I've been putting this post off for some time in the hopes that at some point I would get really inspired and write these ideas perfectly. Well, the other day I wrote an e-mail to a fellow on one of the Yahoo! Groups I'm a member of and I thought I laid it out pretty well. Maybe not perfectly, but well enough to get started. Well enough that I got to the end and said, "Whew! I really don't want to re-write that for a ruddy blog post!" So, here you have it, in all its copied and pasted glory.
Gender roles are a big deal among many Christians, but thy are an especially big deal among Christians who practice D/s and BDSM. The cause for this is that, whist frantically searching the pages of their Bibles for Scriptural "justification" for being interested in these things, what should leap first to the eyes of well-intentioned believers but, "Wives, submit yourselves to your husbands as to the Lord." And on the eleventh day, the Lord said, "Let religious misogyny and bigotry flow forth from every corner of the Church!"
I think not.
I will talk more (probably much more) about the pitfalls and problems in the "Christian BDSM" and "Christian Domestic Discipline" subcultures in the future. Right now, let's stick to a little thing I like to call (to gank a book title) "reading the Bible for all it's worth." That is to say, I feel that far too many people - Christian and otherwise - read Bible passages purely at face value. This either causes them to say, "Well, that makes no sense!" and throw the book away or to say, "Well, gee...if God says that's the way it is, that's the way it is." and throw reason away.
There is another way.
Now, many people will go to the original Hebrew and Greek and seek meaning by trying to understand the nuances of those languages (or by just pointing to paricular definitions that suit their ends). This is not sufficient in itself either. When seeking to understand the Bible, I need to ask "Who wrote this? Who were they writing to? In what historical and cultural epoch were they writing? What was their intent?" and "What principles can be derrived here that most accurately reflect how the passage's intended meaning has impact in today's context?"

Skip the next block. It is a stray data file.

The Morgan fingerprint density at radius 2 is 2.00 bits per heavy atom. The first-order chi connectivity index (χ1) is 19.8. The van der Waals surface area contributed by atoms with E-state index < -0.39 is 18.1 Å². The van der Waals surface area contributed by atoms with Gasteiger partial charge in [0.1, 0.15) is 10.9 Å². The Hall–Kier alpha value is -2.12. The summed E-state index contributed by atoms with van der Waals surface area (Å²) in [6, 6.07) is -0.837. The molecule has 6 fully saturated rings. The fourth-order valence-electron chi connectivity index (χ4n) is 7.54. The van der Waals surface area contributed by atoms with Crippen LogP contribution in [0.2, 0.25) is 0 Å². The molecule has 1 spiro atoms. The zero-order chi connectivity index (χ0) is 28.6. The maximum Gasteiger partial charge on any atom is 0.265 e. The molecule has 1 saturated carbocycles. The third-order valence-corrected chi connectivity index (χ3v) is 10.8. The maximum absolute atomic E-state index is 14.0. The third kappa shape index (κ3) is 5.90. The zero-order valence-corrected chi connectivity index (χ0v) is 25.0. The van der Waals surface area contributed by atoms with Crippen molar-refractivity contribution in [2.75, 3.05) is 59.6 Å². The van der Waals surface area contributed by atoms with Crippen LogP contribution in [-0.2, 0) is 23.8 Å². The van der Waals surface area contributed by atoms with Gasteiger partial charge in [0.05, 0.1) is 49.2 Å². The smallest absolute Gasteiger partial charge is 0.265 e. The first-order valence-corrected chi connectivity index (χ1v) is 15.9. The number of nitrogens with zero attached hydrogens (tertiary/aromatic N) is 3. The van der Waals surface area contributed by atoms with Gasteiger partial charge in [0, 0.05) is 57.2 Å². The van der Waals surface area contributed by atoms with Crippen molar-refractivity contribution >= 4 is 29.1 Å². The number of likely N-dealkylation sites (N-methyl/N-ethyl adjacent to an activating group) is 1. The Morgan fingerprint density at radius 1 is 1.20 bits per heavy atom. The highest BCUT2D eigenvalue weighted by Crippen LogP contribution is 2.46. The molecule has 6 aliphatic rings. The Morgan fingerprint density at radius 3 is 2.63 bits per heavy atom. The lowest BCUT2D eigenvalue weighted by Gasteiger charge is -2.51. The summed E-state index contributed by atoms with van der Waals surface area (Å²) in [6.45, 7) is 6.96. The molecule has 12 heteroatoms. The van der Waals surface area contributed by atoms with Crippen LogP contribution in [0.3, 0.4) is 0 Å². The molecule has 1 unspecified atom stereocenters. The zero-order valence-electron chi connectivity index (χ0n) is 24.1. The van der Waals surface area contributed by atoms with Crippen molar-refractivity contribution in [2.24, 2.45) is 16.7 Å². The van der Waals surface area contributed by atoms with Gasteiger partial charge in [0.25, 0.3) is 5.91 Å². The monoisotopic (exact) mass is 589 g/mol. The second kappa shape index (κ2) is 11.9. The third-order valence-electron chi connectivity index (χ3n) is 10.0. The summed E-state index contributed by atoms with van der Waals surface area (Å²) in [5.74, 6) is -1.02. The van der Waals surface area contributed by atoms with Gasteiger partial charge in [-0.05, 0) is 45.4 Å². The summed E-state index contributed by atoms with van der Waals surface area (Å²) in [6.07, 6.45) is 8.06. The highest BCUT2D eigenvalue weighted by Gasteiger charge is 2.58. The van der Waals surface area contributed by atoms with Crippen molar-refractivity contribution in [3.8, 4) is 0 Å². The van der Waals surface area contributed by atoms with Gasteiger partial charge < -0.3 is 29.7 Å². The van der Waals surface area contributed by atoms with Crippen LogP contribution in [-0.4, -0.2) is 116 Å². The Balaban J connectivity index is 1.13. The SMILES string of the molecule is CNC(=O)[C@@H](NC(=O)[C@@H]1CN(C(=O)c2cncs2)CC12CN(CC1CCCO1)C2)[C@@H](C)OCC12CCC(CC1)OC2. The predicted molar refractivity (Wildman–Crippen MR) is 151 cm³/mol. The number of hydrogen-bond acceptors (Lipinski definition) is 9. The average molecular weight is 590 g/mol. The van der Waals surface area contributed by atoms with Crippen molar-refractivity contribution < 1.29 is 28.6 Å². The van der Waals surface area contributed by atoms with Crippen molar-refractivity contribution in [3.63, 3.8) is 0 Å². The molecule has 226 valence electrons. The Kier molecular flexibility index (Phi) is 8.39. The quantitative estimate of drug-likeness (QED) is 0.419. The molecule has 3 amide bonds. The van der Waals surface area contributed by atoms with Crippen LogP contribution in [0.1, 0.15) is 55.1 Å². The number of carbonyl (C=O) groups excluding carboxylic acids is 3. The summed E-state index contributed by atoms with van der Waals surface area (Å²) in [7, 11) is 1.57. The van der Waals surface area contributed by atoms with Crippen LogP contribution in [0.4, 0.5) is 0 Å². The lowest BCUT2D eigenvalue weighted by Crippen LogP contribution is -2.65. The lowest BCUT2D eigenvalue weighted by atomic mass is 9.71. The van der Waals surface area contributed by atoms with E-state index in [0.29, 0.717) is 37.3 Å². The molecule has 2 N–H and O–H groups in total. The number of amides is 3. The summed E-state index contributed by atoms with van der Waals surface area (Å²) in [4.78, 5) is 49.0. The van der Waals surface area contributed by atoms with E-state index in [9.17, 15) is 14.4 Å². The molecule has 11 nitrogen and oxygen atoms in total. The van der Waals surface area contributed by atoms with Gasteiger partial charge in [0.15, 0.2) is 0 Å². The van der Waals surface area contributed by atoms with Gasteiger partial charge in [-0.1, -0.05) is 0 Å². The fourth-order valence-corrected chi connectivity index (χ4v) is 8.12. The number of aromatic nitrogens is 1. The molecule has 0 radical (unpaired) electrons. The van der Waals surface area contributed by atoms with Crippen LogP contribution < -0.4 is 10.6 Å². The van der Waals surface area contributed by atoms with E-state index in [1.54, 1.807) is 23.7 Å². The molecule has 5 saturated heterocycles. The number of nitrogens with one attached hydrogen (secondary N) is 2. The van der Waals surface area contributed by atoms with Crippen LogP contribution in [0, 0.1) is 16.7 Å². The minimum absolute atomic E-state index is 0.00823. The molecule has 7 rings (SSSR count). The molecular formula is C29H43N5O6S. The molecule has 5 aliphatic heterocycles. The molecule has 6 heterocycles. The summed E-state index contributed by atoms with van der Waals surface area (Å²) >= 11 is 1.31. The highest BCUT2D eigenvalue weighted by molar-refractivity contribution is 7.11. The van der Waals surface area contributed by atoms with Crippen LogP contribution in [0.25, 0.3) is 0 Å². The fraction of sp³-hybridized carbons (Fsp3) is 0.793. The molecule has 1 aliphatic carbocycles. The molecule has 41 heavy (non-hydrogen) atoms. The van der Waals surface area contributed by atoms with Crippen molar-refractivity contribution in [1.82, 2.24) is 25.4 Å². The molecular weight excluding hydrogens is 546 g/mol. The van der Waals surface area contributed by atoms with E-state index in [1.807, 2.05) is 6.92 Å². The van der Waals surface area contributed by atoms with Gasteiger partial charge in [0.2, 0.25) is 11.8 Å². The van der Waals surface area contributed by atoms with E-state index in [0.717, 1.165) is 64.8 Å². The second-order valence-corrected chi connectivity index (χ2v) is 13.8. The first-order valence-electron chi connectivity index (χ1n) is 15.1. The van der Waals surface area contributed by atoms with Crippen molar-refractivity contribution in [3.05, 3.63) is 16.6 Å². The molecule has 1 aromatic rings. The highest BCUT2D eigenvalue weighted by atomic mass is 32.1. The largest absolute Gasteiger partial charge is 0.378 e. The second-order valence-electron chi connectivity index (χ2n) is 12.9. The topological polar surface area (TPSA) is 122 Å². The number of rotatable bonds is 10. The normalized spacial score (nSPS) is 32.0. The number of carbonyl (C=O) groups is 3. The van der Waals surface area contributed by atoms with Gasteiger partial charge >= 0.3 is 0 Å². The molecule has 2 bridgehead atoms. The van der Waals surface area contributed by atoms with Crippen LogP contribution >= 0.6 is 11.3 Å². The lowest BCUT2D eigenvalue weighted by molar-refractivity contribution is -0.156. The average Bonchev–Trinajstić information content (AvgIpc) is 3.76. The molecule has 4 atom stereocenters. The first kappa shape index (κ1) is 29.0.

Do I always do this? No. But the following is one ongoing effort to understand. The passage I'll be discussing runs from the end of Ephesians 5 into the beginning of Ephesians 6. This is one of the most commonly quoted "Wives, submit..." passages. This is also just my opinion - what I think I see happening in the text and what makes the most logical sense to me. I reserve the right to be completely wrong. If you disagree, I still love you. :)
First, here's the text, taken from one of my favourite translations, the NET Bible.
5:22 31 Wives, submit 32 to your husbands as to the Lord, 5:23 because the husband is the head of the wife as also Christ is the head of the church – he himself being the savior of the body. 5:24 But as the church submits to Christ, so also wives should submit to their husbands in everything. 5:25 Husbands, love your 33 wives just as Christ loved the church and gave himself for her 5:26 to sanctify her by cleansing her 34 with the washing of the water by the word, 5:27 so that he 35 may present the church to himself as glorious – not having a stain or wrinkle, or any such blemish, but holy and blameless. 36 5:28 In the same way 37 husbands ought to love their wives as their own bodies. He who loves his wife loves himself. 5:29 For no one has ever hated his own body 38 but he feeds it and takes care of it, just as Christ also does the church, 5:30 for we are members of his body. 39 5:31 For this reason a man will leave his father and mother and will be joined to his wife, and the two will become 40 one flesh. 41 5:32 This mystery is great – but I am actually 42 speaking with reference to Christ and the church. 5:33 Nevertheless, 43 each one of you must also love his own wife as he loves himself, 44 and the wife must 45 respect 46 her husband.
6:1 Children, 1 obey your parents in the Lord 2 for this is right. 6:2 “Honor your father and mother,” 3 which is the first commandment accompanied by a promise, namely, 6:3 “that it may go 4 well with you and that you will live 5 a long time on the earth.” 6